If you have been charged with a crime then at your first appearance in court the judge must make a ruling on bond. Michigan Court Rule 6.106 is the rule that controls bond.
If you have been charged with a crime contact Michigan criminal lawyer, Aaron J. Boria (734) 453-7806.
What is Bond?
In its simplest terms, bond is a promise to return to court to defend the charges against you. If you fail to return to court then the judge can revoke the bond and you will owe the court money.
Types of Bond
The judge can deny bond, release you on a cash bond, or release you on a personal recognizance bond (a personal bond).
With a cash bond the judge can order that it be ten percent, cash or surety. So, the judge could order a $10,000.00-10% bond. In that case a person would only post $1,000.00 (10% of 10,000) but if they violate their bond conditions or fail to show up at court then the judge can revoke the bond and the person would owe the full $10,000 to the court.
Unless you are charged with?murder, treason, or charged?with committing a violent felony while on probation, parole, or already on bond for another violent felony, or in the past 15 years of being charged with and convicted of two or more violent felonies the court must allow for some type of bond. MCR 6.106(B)(1)
If you are charged with criminal sexual conduct in the first degree, armed robbery, or kidnapping with the intent to extort money and if the court believes there is overwhelming evidence against you, then unless the court finds by clear and convincing evidence that the you are not likely to flee or present a danger to any other person the court may deny bond. MCR 6.106(B)(1)(b)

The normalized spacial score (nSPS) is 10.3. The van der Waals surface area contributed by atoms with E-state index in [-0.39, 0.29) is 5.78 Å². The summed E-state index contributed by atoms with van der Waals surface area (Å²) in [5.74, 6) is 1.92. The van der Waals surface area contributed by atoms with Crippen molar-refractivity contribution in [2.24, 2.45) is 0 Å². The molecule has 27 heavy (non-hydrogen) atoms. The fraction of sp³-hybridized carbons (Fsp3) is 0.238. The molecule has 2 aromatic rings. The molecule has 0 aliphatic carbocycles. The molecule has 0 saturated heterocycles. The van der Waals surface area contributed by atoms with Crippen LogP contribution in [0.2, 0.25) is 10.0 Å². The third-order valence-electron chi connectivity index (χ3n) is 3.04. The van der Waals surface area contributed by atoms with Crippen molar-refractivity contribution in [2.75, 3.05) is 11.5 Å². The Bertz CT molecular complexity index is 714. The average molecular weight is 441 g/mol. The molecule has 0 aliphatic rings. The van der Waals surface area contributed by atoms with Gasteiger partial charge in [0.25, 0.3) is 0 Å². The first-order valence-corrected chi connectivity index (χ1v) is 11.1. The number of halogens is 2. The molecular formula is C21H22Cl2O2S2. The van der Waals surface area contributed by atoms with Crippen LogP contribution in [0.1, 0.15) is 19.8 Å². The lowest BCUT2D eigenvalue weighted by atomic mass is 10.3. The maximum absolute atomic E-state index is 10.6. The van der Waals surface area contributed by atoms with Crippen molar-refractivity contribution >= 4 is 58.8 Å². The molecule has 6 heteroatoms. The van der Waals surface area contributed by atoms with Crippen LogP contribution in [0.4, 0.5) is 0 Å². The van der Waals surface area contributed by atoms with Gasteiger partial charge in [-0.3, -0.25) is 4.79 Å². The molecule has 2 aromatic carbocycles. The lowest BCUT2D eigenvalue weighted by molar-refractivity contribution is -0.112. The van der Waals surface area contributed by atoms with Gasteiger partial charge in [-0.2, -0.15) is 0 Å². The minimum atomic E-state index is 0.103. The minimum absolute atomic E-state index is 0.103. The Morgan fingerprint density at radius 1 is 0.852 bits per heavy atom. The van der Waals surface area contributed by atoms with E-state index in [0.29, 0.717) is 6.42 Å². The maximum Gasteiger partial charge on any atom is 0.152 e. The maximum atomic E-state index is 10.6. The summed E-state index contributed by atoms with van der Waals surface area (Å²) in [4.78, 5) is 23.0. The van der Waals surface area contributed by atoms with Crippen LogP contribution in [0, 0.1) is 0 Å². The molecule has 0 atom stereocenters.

The court will issue a personal recognizance (personal bond) it may be subject to the conditions such as not leaving the state without permission of the court, and will not commit any new crimes while released, unless the court believes the person is a danger to the public or will not return to court.
The court may order the following conditions when addressing bond (MCR6.106(D)(2)(a)-(m):
Cannot Leave the state
Cannot commit any new offenses
Report to the court as directed
Do not use alcohol or illegal drugs
Drug and alcohol test
Attend substance abuse treatment, or physical or mental treatment
The court may place restrictions on personal associations, place of residence, or place of employment
The court may order you to: surrender you driver’s license or passport; have a curfew, seek employment, go to school
The court can order that you stay in the custody of someone else
Cannot possess a firearm or other dangerous weapon
Cannot be certain places
Cannot assault anyone
If you are facing a crime and then you need a Michigan criminal lawyer that understands the rules and knows how to get results. Call (734) 453-7806 for a free consultation.